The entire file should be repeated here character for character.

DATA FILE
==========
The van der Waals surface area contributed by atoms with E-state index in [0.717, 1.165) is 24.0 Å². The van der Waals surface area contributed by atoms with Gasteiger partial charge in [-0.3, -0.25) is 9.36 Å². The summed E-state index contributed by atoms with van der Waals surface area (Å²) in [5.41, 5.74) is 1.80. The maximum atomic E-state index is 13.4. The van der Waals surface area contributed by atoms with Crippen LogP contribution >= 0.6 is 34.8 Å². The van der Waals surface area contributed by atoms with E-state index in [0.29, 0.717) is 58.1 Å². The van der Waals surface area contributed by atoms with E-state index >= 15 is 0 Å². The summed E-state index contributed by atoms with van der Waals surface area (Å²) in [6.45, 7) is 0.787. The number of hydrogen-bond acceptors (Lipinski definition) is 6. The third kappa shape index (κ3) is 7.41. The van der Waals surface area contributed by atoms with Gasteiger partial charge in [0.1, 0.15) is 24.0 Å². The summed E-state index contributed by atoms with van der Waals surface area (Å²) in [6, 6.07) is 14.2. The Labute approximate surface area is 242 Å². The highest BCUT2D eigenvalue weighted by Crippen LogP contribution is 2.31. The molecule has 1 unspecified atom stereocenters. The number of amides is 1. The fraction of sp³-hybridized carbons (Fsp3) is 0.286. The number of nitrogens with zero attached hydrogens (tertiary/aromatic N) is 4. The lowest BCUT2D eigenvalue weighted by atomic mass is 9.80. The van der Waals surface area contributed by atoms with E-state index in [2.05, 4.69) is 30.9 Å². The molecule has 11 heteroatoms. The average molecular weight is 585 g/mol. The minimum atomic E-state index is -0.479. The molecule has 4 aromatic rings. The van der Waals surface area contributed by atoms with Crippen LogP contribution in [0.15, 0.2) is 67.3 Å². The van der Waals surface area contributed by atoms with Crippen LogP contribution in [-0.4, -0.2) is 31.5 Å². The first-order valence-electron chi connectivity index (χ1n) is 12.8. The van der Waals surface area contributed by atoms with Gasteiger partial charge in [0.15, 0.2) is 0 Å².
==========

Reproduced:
The van der Waals surface area contributed by atoms with E-state index in [0.717, 1.165) is 24.0 Å². The van der Waals surface area contributed by atoms with Gasteiger partial charge in [-0.3, -0.25) is 9.36 Å². The summed E-state index contributed by atoms with van der Waals surface area (Å²) in [5.41, 5.74) is 1.80. The maximum atomic E-state index is 13.4. The van der Waals surface area contributed by atoms with Crippen LogP contribution >= 0.6 is 34.8 Å². The van der Waals surface area contributed by atoms with E-state index in [0.29, 0.717) is 58.1 Å². The van der Waals surface area contributed by atoms with E-state index >= 15 is 0 Å². The summed E-state index contributed by atoms with van der Waals surface area (Å²) in [6.45, 7) is 0.787. The number of hydrogen-bond acceptors (Lipinski definition) is 6. The third kappa shape index (κ3) is 7.41. The van der Waals surface area contributed by atoms with Gasteiger partial charge in [0.1, 0.15) is 24.0 Å². The summed E-state index contributed by atoms with van der Waals surface area (Å²) in [6, 6.07) is 14.2. The Labute approximate surface area is 242 Å². The highest BCUT2D eigenvalue weighted by Crippen LogP contribution is 2.31. The molecule has 1 unspecified atom stereocenters. The number of amides is 1. The fraction of sp³-hybridized carbons (Fsp3) is 0.286. The number of nitrogens with zero attached hydrogens (tertiary/aromatic N) is 4. The lowest BCUT2D eigenvalue weighted by atomic mass is 9.80. The van der Waals surface area contributed by atoms with E-state index in [2.05, 4.69) is 30.9 Å². The molecule has 11 heteroatoms. The average molecular weight is 585 g/mol. The minimum atomic E-state index is -0.479. The molecule has 4 aromatic rings. The van der Waals surface area contributed by atoms with Crippen LogP contribution in [0.15, 0.2) is 67.3 Å². The van der Waals surface area contributed by atoms with Crippen LogP contribution in [-0.4, -0.2) is 31.5 Å². The first-order valence-electron chi connectivity index (χ1n) is 12.8. The van der Waals surface area contributed by atoms with Gasteiger partial charge in [0.15, 0.2) is 0 Å².